In 2014 life expectancy at birth was 81.2 years for women and 76.4 years for men, and from 2004 to 2014, the gap in life expectancy between men and women decreased from 5.1 years to 4.8 years (NCHS, 2015). The narrowing of the age gap between men and women might be mistaken for a positive event; while in fact, it is troubling because it stems from a rise in mortality rates among women.
The gender pay gap, men earning more than women, has serious implications on health iniquities because income is closely tied to health. The number of men not insured in the country is higher than that of women because historically, men have not qualified for Medicaid.
Living in low-income neighborhoods is linked to an increased risk of gender-based violence for African American and white women. Women are at a higher risk of sustaining injuries compared to men, and the effects of the violence continue having lasting effects on the health of women. The women who experience violence are at a higher risk of arthritis, asthma, heart disease, gynecological problems, and risk factors for HIV or sexually transmitted diseases (STDs) than those who do not experience violence (Campbell JC, 2000). For men, community violence is likely to affect their health, and this is particularly true for men of color, who experience disproportionate amounts of violence. Men also have higher suicide rates than women regardless of age, race, or ethnicity, with overall rates at almost four times those of women.
Sexual orientation(Lesbian, Gay, Bisexual, and Transgender, Intersex, Asexual) health disparities
The acronym LGBTIA is an umbrella term for Lesbian, Gay, Bisexual, and Transgender, Intersex, Asexual even though there exist within this population more forms of sexual and gender expression. The LGBTQIA population has been the subject of hate crimes and were excluded from many of the rights and social advantages of our society. Despite there being laws that protect the rights of the LGBTQIA community, they still face disturbing rates of healthcare discrimination from humiliation, harassment, and outright being turned away by medical practitioners and hospitals.
Center of American Progress, CAP, survey data shows that 8% of LGBTQIA were denied access to a health practitioner because of their actual or perceived sexual orientation, 6% said that the doctor refused to give them healthcare related to their actual or perceived sexual orientation, 9% said that a doctor used harsh or harmful language and 7% said that they experienced unwanted physical touch such as fondling and even rape from the care providers (CAP, 2018).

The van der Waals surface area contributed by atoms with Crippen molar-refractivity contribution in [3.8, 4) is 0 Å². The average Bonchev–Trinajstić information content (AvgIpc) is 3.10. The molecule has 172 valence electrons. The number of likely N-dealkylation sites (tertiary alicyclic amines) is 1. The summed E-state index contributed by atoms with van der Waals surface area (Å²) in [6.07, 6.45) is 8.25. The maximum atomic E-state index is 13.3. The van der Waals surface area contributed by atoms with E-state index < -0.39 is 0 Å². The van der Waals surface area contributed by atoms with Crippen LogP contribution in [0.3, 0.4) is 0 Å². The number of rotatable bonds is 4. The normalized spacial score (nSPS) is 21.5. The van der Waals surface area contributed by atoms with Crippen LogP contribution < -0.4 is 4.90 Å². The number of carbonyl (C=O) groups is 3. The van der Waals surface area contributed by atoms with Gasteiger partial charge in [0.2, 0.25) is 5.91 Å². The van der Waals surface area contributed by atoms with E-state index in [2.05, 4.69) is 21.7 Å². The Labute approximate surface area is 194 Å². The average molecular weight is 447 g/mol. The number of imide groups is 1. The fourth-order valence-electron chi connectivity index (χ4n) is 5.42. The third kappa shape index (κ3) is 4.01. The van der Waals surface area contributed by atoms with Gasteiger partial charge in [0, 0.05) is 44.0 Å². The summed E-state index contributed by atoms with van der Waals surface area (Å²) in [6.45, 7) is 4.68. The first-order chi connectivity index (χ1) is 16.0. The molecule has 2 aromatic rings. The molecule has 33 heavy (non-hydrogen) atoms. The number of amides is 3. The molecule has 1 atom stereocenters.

In a case, a transgender teenager who was admitted to a hospital for suicidal ideation and self-inflicted injuries was repeatedly misgendered and then discharged early by hospital staff. Unfortunately, he ended up committing suicide. Infants have been turned away from pediatricians for having same-sex parents.
Discrimination, or even the potential of discrimination, has the potential of keeping the LGBTQIA community away from hospitals.
Geographical location disparities
Rural counties have always had the highest premature death rates in the country. In comparison to urban areas, they have increased rates of preventable conditions such as obesity, diabetes, cancer, and injury. Rural areas have historically been affected by poverty and lack of opportunities for achieving optimal health, including factors such as employment, education, housing, and access to transportation. Limited or no access to a health care provider, poor management of chronic disease, and limited subspecialty availability are very real concerns for rural communities (Wong ST, 2009).
In urban areas, violence, and the resulting injuries and trauma, put them at higher risks of health complications than any other area. Approximately two-thirds of all U.S. firearm homicides occur in large urban areas, with inner cities as the most affected by firearm homicide (Prevention Institute, 2011). Youth violence is also higher in cities than in rural areas.